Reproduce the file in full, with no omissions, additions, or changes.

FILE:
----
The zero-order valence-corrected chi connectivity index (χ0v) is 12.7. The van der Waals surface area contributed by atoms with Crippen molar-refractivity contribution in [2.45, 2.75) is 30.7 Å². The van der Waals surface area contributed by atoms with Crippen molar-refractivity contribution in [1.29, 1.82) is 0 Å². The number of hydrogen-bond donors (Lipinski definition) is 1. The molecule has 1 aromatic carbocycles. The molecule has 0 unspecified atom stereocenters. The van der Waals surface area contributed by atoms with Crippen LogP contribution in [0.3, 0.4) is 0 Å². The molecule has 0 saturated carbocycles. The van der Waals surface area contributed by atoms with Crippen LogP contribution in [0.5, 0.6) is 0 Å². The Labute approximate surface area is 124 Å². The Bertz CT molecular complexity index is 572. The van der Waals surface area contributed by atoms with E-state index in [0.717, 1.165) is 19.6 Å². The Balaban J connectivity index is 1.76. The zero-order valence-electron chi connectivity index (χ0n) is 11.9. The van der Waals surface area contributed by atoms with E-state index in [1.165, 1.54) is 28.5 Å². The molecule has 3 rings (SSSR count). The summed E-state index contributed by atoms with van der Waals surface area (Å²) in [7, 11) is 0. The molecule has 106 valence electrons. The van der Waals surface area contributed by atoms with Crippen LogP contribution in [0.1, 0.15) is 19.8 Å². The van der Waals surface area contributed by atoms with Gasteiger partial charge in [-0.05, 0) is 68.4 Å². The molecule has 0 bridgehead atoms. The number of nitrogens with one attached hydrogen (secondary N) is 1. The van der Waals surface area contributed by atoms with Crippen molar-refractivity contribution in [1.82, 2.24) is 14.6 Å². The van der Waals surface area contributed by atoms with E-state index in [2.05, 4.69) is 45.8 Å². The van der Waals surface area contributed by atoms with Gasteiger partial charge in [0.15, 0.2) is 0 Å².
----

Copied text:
The zero-order valence-corrected chi connectivity index (χ0v) is 12.7. The van der Waals surface area contributed by atoms with Crippen molar-refractivity contribution in [2.45, 2.75) is 30.7 Å². The van der Waals surface area contributed by atoms with Crippen molar-refractivity contribution in [1.29, 1.82) is 0 Å². The number of hydrogen-bond donors (Lipinski definition) is 1. The molecule has 1 aromatic carbocycles. The molecule has 0 unspecified atom stereocenters. The van der Waals surface area contributed by atoms with Crippen LogP contribution in [0.3, 0.4) is 0 Å². The molecule has 0 saturated carbocycles. The van der Waals surface area contributed by atoms with Crippen LogP contribution in [0.5, 0.6) is 0 Å². The Labute approximate surface area is 124 Å². The Bertz CT molecular complexity index is 572. The van der Waals surface area contributed by atoms with E-state index in [0.717, 1.165) is 19.6 Å². The Balaban J connectivity index is 1.76. The zero-order valence-electron chi connectivity index (χ0n) is 11.9. The van der Waals surface area contributed by atoms with E-state index in [1.165, 1.54) is 28.5 Å². The molecule has 3 rings (SSSR count). The summed E-state index contributed by atoms with van der Waals surface area (Å²) in [7, 11) is 0. The molecule has 106 valence electrons. The van der Waals surface area contributed by atoms with Crippen LogP contribution in [0.1, 0.15) is 19.8 Å². The van der Waals surface area contributed by atoms with Gasteiger partial charge in [-0.05, 0) is 68.4 Å². The molecule has 0 bridgehead atoms. The number of nitrogens with one attached hydrogen (secondary N) is 1. The van der Waals surface area contributed by atoms with Crippen molar-refractivity contribution in [1.82, 2.24) is 14.6 Å². The van der Waals surface area contributed by atoms with E-state index in [2.05, 4.69) is 45.8 Å². The van der Waals surface area contributed by atoms with Gasteiger partial charge in [0.15, 0.2) is 0 Å².